Omphalopagus twins are joined at the front and at the level of the umbilicus.
Commonly involved structures are lower thorax fusion and liver fusion. Pericardium may be common, but the heart is never shared. Stomach and the proximal small intestines are usually separate but the small intestines may join at the level of the Meckel diverticulum. The colon separates distally, and each twin has a rectum. There are four arms and four legs with no pelvic or urinary tract union.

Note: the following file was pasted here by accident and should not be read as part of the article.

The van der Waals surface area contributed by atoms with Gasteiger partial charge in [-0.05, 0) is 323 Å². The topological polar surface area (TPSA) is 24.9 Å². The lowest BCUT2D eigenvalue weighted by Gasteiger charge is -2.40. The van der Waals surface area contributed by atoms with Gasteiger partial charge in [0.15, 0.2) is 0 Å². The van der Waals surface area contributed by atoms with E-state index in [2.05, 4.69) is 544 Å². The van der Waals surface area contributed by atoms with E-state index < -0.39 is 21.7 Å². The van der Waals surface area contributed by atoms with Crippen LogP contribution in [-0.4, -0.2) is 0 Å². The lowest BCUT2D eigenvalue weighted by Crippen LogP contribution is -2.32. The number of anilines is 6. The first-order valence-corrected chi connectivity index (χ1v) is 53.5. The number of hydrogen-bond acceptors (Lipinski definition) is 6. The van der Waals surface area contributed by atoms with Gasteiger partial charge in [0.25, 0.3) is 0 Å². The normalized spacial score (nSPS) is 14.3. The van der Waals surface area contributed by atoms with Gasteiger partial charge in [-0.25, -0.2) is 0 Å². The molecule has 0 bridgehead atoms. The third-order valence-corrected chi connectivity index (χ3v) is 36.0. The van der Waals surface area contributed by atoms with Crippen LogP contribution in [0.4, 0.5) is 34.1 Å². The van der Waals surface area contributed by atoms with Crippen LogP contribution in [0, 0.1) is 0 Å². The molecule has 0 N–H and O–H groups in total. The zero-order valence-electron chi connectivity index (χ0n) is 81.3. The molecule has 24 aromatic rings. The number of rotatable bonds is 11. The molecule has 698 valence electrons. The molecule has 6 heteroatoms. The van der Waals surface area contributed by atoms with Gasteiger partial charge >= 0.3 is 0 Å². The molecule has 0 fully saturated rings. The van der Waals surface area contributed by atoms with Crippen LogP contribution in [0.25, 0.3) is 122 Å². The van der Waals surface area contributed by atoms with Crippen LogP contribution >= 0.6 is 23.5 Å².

Omphalopagus is difficult to differentiate from thoracophagus on gross survey, the main difference being the absence of cardiac sharing. Omphalopagus twins are the ones with the best chance of survival post separation.
Diagnosis can be established as early as 8th week of gestation by transvaginal ultrasound. The ideal time for evaluation is between 11th and 12th weeks.
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